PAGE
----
As I was driving my kids to school this morning in Chicago, I passed a local Walgreens bearing a large digital sign that proudly flashed a message something like: "Get your H1N1 vaccine -- available today." Two months ago, there was a mad rush on H1N1 vaccine in Chicago. The vaccine was impossible to get unless you had a connection (which in Chicago is usually only one campaign contribution away), or wanted to wait in line for half a day. But now it seems there's so much of it that the government and health authorities can't give it away (despite the fact that only a minority of the U.S. population is vaccinated, including many high-risk groups). H1N1 vaccine succumbed to the classic bullwhip effect: demand spiked, supply could not keep up, and many early potential consumers ended up disappointed. Yet only a couple of months after peak demand, we're awash in excess capacity (much of which could expire before we have a chance to use it). This is very similar to the bullwhip effect that Caterpillar is preparing for with its suppliers as orders begin to ramp back up this year. And it won't just be suppliers that struggle to meet demand; commodity prices potentially will spike as well, paving a volatile path throughout the year.
Over on Spend Matters affiliate blog MetalMiner, Lisa Reisman captures the essence of the volatility in commodity price that many companies will face in 2010. Lisa writes that It's important for procurement organizations to remember "the substantial price risk that occurs when a supply chain(s) undergoes a bullwhip effect. As we at MetalMiner have started to complete our price predictions for key metals for 2010 ... we know that some of these price jumps in certain metals relate to re-stocking activities (e.g. once a company has burned through its inventory it has nothing to do but purchase materials, parts and assemblies for production) and not necessarily underlying demand. We believe this activity helps explain what has happened to steel prices in the last 30-45 days -- the mills have raised prices because companies have to replenish inventories and re-stock."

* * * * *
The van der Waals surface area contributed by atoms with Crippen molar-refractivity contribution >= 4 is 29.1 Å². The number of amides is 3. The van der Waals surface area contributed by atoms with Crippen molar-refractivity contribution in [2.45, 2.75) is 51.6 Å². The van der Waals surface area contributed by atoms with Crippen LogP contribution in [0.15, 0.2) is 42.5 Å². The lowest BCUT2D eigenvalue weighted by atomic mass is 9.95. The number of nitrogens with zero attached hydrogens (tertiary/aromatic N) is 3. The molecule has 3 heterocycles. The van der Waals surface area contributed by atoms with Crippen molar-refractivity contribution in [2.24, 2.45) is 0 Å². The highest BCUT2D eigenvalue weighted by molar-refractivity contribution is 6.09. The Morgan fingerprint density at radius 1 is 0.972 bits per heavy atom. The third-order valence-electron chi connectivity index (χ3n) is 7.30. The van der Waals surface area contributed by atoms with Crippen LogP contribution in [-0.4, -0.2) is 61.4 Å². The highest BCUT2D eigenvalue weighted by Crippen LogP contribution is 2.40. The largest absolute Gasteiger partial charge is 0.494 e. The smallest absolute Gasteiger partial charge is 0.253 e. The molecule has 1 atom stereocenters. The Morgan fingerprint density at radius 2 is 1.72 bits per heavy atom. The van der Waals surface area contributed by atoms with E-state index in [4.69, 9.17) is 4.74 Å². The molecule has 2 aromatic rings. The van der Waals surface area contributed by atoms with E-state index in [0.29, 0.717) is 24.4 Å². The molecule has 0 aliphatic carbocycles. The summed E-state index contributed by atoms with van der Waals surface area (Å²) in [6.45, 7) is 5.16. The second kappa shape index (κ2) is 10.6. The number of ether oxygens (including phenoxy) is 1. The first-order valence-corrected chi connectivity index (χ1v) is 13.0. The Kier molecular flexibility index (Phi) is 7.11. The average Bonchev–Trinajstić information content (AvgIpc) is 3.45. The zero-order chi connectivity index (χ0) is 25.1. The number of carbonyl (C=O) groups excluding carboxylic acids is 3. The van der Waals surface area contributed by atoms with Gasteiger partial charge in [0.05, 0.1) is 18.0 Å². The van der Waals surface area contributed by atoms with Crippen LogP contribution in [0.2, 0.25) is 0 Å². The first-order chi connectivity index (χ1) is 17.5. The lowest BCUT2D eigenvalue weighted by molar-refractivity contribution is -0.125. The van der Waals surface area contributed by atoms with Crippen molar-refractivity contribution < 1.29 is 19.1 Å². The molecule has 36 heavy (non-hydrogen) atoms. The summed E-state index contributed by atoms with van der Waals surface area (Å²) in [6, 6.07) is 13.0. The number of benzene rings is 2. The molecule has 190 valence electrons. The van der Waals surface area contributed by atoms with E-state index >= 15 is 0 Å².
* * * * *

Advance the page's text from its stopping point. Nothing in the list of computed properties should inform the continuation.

Lisa also comments, "based on my recent discussions with various steel industry participants, I can't help but get the feeling that folks have a very bullish outlook in terms of steel prices … [but] whereas small upticks in demand can and will have profound impacts on pricing, I remain rather cautious about the overall state of industrial demand. These re-stocking cycles will only go so far. Eventually, real demand will need to take over. In the meantime, get ready to ride the pricing roller coaster. We think it will be an up and down ride in 2010!"
Much like the capacity, demand, and supply swings around the H1N1 vaccine in only a matter of months, commodity prices will face similar volatility in 2010. In coming months, we could even see companies put on allocation. If there's some good news in this, it's that when it comes to commodity prices, it's really not a life-or-death situation -- at least, not on a human level. Still, we could very well see some procurement organizations commit corporate price suicide by failing to factor capacity and volatility into their 2010 sourcing strategies. Are you ready for the "commodity roller coaster," as Lisa puts it? If not, it's time to strap on your seatbelt and get ready for the ride. Tell your shareholders and customers to do the same while you're at it.